FT. LAUDERDALE, FL – Growing up in north Ft. Lauderdale, Scott “S.A. Vents” Anderson and his family didn’t have much. Even when his mother got a promotion that allowed them to move to Lauderhill, Florida in Broward County, it was a difficult area in which to grow up. But it was within that neighborhood that he got an education, both in diverse cultures and music genres.
Though hip-hop and reggae was always a big part of his household, he started getting into rock, techno and house music while in his early teenage years. By junior high school, he and a friend began playing around with beats and amateur producing on his friend’s laptop.
“We would literally sit there and listen to music – like old hip-hop,” Vents said. “It’s how we picked up a passion for DJ-ing, and it really influenced the way I grew up. Those old-school rappers – like Tupac and Biggie and Dr. Dre – were teachers to me. I really got into that, and we continued to DJ all the way through high school.”
His passion for music continued to grow during high school, but it took a back seat to basketball for a few years. College started off strong, but eventually became a struggle that turned into bad decisions with drug use and expulsion from school. He found himself in Atlanta, living in his aunt’s attic, and that’s where his love for music re-sparked. He enrolled at The Art Institute of Atlanta and majored in audio engineering. He discovered his own unique sound and style. And he began to develop a plan to make music a career.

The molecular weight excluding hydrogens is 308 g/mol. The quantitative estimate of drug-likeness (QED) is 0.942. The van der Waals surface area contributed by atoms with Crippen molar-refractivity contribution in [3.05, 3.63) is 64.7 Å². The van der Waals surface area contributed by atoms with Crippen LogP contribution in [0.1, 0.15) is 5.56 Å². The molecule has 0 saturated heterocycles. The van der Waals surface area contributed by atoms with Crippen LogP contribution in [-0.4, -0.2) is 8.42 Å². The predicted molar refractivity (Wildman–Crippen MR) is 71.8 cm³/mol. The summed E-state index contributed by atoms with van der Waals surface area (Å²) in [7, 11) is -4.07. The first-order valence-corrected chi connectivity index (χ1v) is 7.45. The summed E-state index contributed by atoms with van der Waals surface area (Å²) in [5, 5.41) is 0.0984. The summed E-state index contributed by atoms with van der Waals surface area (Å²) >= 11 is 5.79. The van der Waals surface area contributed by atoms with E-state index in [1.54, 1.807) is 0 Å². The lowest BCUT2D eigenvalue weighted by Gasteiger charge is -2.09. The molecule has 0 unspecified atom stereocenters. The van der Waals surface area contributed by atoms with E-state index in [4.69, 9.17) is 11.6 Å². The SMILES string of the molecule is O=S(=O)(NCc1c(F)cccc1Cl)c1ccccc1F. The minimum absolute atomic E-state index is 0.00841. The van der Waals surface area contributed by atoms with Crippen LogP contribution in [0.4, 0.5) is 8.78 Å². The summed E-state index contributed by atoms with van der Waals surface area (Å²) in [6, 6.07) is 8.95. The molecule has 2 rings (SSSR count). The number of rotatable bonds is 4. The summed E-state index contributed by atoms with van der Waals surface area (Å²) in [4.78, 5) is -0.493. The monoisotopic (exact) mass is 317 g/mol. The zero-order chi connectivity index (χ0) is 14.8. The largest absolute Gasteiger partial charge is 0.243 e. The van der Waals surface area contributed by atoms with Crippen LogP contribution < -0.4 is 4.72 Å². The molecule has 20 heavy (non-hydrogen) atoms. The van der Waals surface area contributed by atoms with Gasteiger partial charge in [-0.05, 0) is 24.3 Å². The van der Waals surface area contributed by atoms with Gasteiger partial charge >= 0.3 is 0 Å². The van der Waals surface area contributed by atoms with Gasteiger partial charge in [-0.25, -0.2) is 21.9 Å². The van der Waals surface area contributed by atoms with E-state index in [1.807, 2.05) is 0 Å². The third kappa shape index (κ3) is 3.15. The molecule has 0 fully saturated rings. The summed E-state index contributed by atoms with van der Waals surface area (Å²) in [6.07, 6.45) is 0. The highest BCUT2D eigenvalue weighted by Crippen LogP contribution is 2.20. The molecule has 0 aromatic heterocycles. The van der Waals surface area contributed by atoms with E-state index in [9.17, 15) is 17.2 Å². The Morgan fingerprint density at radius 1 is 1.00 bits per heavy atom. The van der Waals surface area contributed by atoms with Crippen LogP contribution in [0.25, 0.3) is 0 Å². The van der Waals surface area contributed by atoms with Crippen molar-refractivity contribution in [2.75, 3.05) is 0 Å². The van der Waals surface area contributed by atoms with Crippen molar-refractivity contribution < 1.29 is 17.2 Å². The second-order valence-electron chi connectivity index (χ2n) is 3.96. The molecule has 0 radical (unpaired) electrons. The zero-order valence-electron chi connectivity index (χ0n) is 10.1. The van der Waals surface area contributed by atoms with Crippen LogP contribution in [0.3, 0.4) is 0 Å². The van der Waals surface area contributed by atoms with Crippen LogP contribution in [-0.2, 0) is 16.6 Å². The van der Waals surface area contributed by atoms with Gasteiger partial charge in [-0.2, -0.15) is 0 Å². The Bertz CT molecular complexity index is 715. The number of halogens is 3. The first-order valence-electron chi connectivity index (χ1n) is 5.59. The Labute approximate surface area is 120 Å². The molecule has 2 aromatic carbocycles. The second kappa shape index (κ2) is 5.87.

In 2016 he moved back to South Florida and has been working on an album ever since. He plans to release the album later this year, but is ready to drop a five-song EP called “Ground War” in the next month or two as a prelude to the larger album that will be released later.
“The concept of it is that I’m an underground artist and no one knows about me,” he said. “’Ground War’ nods to that. I’m fighting this battle to get on the scene. I’m another person from the underground trying to get on the scene and shine. This EP has a hip-hop vibe to it, but I experiment a lot when it comes to my sound. My tone of voice is different, and I do some weird raspy sound effects. It’s different from anything I’ve heard melodically that’s out right now. Plus my wordplay is a little different. I don’t have regular bars – my bars are kind of abstract. Some of it is 808, and some of it has more of a west-coast vibe, but more than anything it’s just a diverse mixture of sound. You can’t put it in a box.”